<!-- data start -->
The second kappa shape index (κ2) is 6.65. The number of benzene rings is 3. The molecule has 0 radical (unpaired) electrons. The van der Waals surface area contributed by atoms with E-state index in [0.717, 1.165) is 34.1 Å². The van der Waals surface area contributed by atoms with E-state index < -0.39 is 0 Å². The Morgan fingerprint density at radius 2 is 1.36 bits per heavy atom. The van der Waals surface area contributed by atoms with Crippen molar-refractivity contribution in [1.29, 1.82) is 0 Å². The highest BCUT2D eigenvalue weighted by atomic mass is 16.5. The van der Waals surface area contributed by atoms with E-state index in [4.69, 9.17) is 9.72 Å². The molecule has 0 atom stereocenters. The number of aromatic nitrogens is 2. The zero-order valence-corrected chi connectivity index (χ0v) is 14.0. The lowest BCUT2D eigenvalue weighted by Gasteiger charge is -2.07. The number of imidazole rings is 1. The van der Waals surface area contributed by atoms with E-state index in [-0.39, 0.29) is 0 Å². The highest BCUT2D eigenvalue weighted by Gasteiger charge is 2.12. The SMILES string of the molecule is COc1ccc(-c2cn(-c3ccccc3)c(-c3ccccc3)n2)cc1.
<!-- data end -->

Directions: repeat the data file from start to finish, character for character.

The second kappa shape index (κ2) is 6.65. The number of benzene rings is 3. The molecule has 0 radical (unpaired) electrons. The van der Waals surface area contributed by atoms with E-state index in [0.717, 1.165) is 34.1 Å². The van der Waals surface area contributed by atoms with E-state index < -0.39 is 0 Å². The Morgan fingerprint density at radius 2 is 1.36 bits per heavy atom. The van der Waals surface area contributed by atoms with Crippen molar-refractivity contribution in [1.29, 1.82) is 0 Å². The highest BCUT2D eigenvalue weighted by atomic mass is 16.5. The van der Waals surface area contributed by atoms with E-state index in [4.69, 9.17) is 9.72 Å². The molecule has 0 atom stereocenters. The number of aromatic nitrogens is 2. The zero-order valence-corrected chi connectivity index (χ0v) is 14.0. The lowest BCUT2D eigenvalue weighted by Gasteiger charge is -2.07. The number of imidazole rings is 1. The van der Waals surface area contributed by atoms with E-state index in [-0.39, 0.29) is 0 Å². The highest BCUT2D eigenvalue weighted by Gasteiger charge is 2.12. The SMILES string of the molecule is COc1ccc(-c2cn(-c3ccccc3)c(-c3ccccc3)n2)cc1.